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Matthew Dowd’s State of the Union Advice Reveals the Problem with Punditry

Leave it to a former speechwriter to be the last person still clinging to the “one great speech” fallacy. Long after even President Barack Obama’s supporters abandoned the canard that suggests the president can orate his way out of any predicament, apparently former George W. Bush wordsmith and Good Morning America contributor Matthew Dowd refuses to give up the ghost.

Obama delivers his fifth State of the Union Address tonight in decidedly suboptimal conditions. This word cloud, via the latest Wall Street Journal/NBC News poll, shows how most voters view the state of the American Union:

In short, it’s not good. But the value of the pundit class increasingly lies in mythmaking and blame-shifting designed to shield those in power from deserved criticism.

Appearing on GMA on Monday, Dowd noted that Obama faces nearly the same list of problems Bush faced at this point in his presidency: namely, ailing faith in the macro economy and voters’ individual economic wellbeing. To address the public’s general pessimism about their outward conditions, Dowd recommends Obama attempt to reestablish the voters’ faith in themselves…

“Even though he gives a great inspirational speech, he has to convince the players that they can win and then they have to follow through on play after play, and so I think the speech is as important as the follow-through and the aftermath,” Dowd began.

“So what’s the single most important thing he can do tonight?” host George Stephanopoulos asked.

“I think the biggest thing he can do tonight is, one, identify how he’s going to restore faith and trust in the government in Washington,” Dowd replied. “That’s the biggest thing lacking today. What are a few things he can do to restore faith and trust to the American people in Washington, D.C.?”

Dowd has set an impossibly high bar for Obama to crest tonight. Faith, or “trust,” in government has been waning now for more than a generation. In fact, we can quantify it.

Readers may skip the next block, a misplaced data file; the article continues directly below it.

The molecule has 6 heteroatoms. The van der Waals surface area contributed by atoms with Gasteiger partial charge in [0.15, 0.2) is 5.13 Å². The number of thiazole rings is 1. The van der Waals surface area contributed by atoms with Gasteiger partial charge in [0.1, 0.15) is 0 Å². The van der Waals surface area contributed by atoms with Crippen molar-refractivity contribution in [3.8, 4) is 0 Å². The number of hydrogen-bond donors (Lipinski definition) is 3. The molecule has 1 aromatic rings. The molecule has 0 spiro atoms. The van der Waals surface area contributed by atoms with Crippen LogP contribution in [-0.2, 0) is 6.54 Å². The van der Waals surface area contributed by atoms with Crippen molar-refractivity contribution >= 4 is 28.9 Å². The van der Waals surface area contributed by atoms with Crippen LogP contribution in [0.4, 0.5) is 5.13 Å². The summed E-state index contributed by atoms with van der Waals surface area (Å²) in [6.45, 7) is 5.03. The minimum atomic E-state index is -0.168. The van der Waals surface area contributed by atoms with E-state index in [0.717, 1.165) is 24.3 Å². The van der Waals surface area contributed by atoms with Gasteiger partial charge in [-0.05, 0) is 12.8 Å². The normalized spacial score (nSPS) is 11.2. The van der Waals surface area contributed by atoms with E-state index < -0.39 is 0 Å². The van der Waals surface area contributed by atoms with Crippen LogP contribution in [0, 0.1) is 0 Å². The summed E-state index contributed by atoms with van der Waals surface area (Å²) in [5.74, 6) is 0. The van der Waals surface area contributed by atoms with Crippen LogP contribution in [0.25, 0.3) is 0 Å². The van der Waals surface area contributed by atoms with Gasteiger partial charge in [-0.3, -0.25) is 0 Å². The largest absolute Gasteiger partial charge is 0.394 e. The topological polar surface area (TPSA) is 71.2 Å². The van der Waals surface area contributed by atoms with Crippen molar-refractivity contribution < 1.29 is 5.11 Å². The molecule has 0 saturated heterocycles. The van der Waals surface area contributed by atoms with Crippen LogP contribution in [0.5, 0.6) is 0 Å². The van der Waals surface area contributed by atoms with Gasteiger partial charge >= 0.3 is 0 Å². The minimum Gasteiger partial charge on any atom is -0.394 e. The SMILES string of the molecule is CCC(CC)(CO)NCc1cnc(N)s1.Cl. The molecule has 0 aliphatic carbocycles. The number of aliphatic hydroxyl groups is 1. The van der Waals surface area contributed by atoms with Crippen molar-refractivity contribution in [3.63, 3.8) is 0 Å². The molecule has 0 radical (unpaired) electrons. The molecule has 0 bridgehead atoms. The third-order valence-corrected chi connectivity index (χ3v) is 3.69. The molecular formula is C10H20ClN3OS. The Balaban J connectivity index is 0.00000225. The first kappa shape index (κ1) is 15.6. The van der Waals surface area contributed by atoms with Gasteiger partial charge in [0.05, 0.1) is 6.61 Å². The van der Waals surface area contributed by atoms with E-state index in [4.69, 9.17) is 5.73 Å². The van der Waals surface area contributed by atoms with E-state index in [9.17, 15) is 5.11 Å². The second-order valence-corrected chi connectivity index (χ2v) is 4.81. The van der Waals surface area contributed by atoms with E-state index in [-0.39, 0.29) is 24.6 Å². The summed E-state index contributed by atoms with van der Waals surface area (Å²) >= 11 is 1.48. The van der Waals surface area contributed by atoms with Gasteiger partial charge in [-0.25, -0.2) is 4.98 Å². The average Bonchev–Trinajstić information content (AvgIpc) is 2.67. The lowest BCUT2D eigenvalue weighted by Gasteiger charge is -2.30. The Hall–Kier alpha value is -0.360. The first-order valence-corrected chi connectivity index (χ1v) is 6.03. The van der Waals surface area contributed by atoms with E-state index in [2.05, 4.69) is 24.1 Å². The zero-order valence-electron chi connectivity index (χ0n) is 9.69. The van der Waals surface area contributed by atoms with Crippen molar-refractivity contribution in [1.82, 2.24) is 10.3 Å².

Using Pew Research Center’s data going back to 1960, we see faith in government has been ebbing for decades, only briefly spiking after September 11 attacks and during the first Gulf War.

For a problem this indelible, giving a speech is about the least effective means of address one could recommend. In fact, it’s entirely possible that speechifying – the signature of the Obama presidency and this White House’s default response to any given problem in lieu of an actual solution – may at this stage merely contribute to the public’s general antipathy toward government.

Only a member of the pundit class, for whom words are the currency of the realm, would recommend a speech to address the public’s earned mistrust of government. The results-oriented strata of American society, which finds its paycheck tied to outcomes rather than intentions, might recommend implementing policies that actually function and scaling back the mission of this mistrusted institution to that which it can accomplish successfully. But results-oriented folks don’t get paid per word. For them, a good speech is an end in itself.

That mentality, celebrated as it is inside the Beltway for its ability to excuse any manner of failure, may contribute in its own way to the public’s ever-fading trust in Washington D.C.

Watch the clip below via ABC:

[Photo via screen grab ]

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An experienced broadcaster and columnist, Noah Rothman has been providing political opinion and analysis to a variety of media outlets since 2010. His work has appeared in a number of political opinion journals, and he has shared his insights with television and radio personalities across the country.